Having a "nimble" corps of territory managers who are well-versed in virtual outreach tools and equipped with digital promotional materials will remain a high priority in a blended commercial future, Mayleben argued.
"This is our make-or-break moment so we have to be inventive, and that inventiveness makes us more patient-focused," Mayleben said.
Horizon Therapeutics: Tepezza
Horizon Therapeutics, once a company known for the unsavory practice of buying older meds and dramatically raising their prices to turn a profit, has trumpeted a plan in recent years to pin its future on a small stable of successful rare disease drugs.
One of the centerpieces of that plan is Tepezza, a bulging eye drug with blockbuster aspirations approved by the FDA in January.
Tepezza launched immediately after that approval, scoring a six-week head start on the pandemic before its commercial team of 100 was sidelined. For CEO Tim Walbert, that meant making an immediate shift to virtual outreach and helping existing patients find access to clinical sites to receive their Tepezza infusions, even as cities and states were locking down.
"Everything you do is fundamentally changed," Walbert said. "The question you face is 'have you built the right relationships?' If you haven't, having that dialogue about your drug's benefits [to] patients—you’re going to be chasing without a lot of success."
Despite facing a huge hurdle that early into Tepezza's launch, Walbert acknowledged that just six weeks on the market up front helped in getting initial patients on the drug. Unexpected, however, was how popular Tepezza would be so early into its launch.
Once projecting between $30 million and $40 million in Tepezza sales in 2020, Horizon has now upped its forecast to around $200 million in sales in the first year alone. Even that eye-popping increase is only a fraction of what Horizon believes it could have achieved if COVID-19 hadn't happened.
"We were still able to drive an amazing launch—without COVID-19, we may have been able to do $500 million in first-year sales," Walbert said.
Having digital promotional materials ready to go before the pandemic gave Horizon reps the ability to quickly pivot to virtual outreach, but existing relationships with doctors and enthusiasm for the drug's results also paved the way for a successful first six months, Walbert said.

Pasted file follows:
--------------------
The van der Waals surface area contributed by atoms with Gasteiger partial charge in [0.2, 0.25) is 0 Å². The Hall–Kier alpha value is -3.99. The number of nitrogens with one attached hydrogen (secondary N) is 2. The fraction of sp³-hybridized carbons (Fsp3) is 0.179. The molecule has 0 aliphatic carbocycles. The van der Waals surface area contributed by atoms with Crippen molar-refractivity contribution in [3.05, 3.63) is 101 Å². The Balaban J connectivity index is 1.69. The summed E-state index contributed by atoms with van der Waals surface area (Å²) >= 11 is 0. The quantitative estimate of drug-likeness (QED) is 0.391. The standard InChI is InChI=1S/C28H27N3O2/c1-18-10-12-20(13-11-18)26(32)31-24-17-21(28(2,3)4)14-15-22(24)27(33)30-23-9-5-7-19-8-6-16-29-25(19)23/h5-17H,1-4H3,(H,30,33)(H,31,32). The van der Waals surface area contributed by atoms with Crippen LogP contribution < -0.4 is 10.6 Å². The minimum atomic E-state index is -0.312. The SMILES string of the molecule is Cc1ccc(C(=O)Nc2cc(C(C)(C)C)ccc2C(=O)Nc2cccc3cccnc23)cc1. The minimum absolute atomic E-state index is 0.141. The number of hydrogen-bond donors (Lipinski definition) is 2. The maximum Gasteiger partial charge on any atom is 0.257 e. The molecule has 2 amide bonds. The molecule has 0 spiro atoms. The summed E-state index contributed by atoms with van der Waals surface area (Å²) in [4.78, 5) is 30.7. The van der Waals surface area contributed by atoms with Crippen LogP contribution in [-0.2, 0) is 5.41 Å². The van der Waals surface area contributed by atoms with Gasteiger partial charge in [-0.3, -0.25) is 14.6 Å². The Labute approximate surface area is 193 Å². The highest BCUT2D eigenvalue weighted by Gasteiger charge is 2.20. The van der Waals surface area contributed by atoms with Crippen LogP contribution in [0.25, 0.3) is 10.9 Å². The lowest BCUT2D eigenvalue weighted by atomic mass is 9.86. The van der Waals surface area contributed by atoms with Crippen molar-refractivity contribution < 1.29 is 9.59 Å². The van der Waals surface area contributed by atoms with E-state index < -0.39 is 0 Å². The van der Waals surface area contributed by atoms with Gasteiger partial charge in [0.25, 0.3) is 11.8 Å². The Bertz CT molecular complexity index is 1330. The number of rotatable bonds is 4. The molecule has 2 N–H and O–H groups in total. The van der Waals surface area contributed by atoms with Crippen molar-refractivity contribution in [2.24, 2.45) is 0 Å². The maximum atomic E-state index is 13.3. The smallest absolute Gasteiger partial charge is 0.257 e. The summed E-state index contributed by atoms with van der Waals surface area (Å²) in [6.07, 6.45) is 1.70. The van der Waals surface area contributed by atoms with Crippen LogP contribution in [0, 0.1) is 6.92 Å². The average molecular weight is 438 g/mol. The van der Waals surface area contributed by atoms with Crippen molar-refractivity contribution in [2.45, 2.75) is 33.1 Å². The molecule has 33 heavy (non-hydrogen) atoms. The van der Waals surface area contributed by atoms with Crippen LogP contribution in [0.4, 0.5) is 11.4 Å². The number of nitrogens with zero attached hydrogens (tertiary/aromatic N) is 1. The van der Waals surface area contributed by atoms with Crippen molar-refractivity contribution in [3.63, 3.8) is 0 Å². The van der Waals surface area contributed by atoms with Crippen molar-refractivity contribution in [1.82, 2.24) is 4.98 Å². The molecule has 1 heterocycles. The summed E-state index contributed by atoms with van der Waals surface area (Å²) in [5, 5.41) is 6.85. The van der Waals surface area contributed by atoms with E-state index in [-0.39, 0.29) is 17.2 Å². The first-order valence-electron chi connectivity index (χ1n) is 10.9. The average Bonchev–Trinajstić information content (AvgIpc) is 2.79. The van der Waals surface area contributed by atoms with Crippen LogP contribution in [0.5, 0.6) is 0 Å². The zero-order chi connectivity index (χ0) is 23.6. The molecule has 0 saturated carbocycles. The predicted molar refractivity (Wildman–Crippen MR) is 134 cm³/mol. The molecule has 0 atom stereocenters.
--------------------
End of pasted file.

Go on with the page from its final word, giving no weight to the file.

Now, with its reps beginning to venture back out in the field, Horizon is leaning on those same physician relationships to chart the best path forward.
"We’re having to redefine and work with each individual physician and ask, 'what is the best way to communicate?' Walbert said. "We’re going and having our reps build a plan for each of our physicians to figure out how we can best serve them."
Eisai had its work cut out for it in marketing its recently approved insomnia med Dayvigo, a DEA-scheduled drug launching in a market full of generic competitors.
Dayvigo notched its FDA approval in December but was forced to hold back its launch until DEA scheduling came through in early April—right in the heart of the COVID-19 pandemic. Unlike other drugmakers that stuck to their launch dates, Eisai decided to postpone the rollout until June 1.
That drastic decision effectively sidelined Eisai's 250-strong commercial team and put the drugmaker nearly two months behind schedule on its physician and consumer outreach, and education campaigns. According to Ivan Cheung, CEO and president of Eisai's global neurology business, the decision was all about "sensitivity" to physicians' role in fighting COVID-19.
"From our commercial launch preparation, we’ve been ready for a late March launch for a long, long time," Cheung said. "It’s nothing to do with readiness; it’s really about sensitivity during the COVID-19 pandemic. We have to be a responsible corporate citizen."